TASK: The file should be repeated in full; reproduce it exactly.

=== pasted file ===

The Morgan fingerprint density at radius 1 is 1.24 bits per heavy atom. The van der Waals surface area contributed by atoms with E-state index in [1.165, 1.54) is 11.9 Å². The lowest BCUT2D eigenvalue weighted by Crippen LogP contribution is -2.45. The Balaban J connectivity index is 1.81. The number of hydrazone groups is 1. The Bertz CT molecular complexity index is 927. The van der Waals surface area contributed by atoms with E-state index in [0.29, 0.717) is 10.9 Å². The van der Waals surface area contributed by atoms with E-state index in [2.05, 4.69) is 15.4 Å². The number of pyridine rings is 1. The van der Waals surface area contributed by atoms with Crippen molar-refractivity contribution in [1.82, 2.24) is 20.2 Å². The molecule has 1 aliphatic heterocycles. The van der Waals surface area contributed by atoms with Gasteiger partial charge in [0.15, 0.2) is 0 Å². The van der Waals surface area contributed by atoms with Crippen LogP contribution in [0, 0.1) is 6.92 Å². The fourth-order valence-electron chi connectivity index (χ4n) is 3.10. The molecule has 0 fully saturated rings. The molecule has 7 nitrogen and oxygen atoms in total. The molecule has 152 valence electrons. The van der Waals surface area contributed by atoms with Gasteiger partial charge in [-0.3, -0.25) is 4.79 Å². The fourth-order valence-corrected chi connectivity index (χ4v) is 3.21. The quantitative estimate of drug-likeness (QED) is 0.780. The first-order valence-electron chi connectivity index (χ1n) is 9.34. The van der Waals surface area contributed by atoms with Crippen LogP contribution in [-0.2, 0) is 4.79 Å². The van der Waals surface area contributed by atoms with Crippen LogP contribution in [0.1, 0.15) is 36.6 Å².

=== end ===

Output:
The Morgan fingerprint density at radius 1 is 1.24 bits per heavy atom. The van der Waals surface area contributed by atoms with E-state index in [1.165, 1.54) is 11.9 Å². The lowest BCUT2D eigenvalue weighted by Crippen LogP contribution is -2.45. The Balaban J connectivity index is 1.81. The number of hydrazone groups is 1. The Bertz CT molecular complexity index is 927. The van der Waals surface area contributed by atoms with E-state index in [0.29, 0.717) is 10.9 Å². The van der Waals surface area contributed by atoms with E-state index in [2.05, 4.69) is 15.4 Å². The number of pyridine rings is 1. The van der Waals surface area contributed by atoms with Crippen molar-refractivity contribution in [1.82, 2.24) is 20.2 Å². The molecule has 1 aliphatic heterocycles. The van der Waals surface area contributed by atoms with Gasteiger partial charge in [0.15, 0.2) is 0 Å². The van der Waals surface area contributed by atoms with Crippen LogP contribution in [0, 0.1) is 6.92 Å². The fourth-order valence-electron chi connectivity index (χ4n) is 3.10. The molecule has 0 fully saturated rings. The molecule has 7 nitrogen and oxygen atoms in total. The molecule has 152 valence electrons. The van der Waals surface area contributed by atoms with Gasteiger partial charge in [-0.3, -0.25) is 4.79 Å². The fourth-order valence-corrected chi connectivity index (χ4v) is 3.21. The quantitative estimate of drug-likeness (QED) is 0.780. The first-order valence-electron chi connectivity index (χ1n) is 9.34. The van der Waals surface area contributed by atoms with Crippen LogP contribution in [-0.2, 0) is 4.79 Å². The van der Waals surface area contributed by atoms with Crippen LogP contribution in [0.1, 0.15) is 36.6 Å².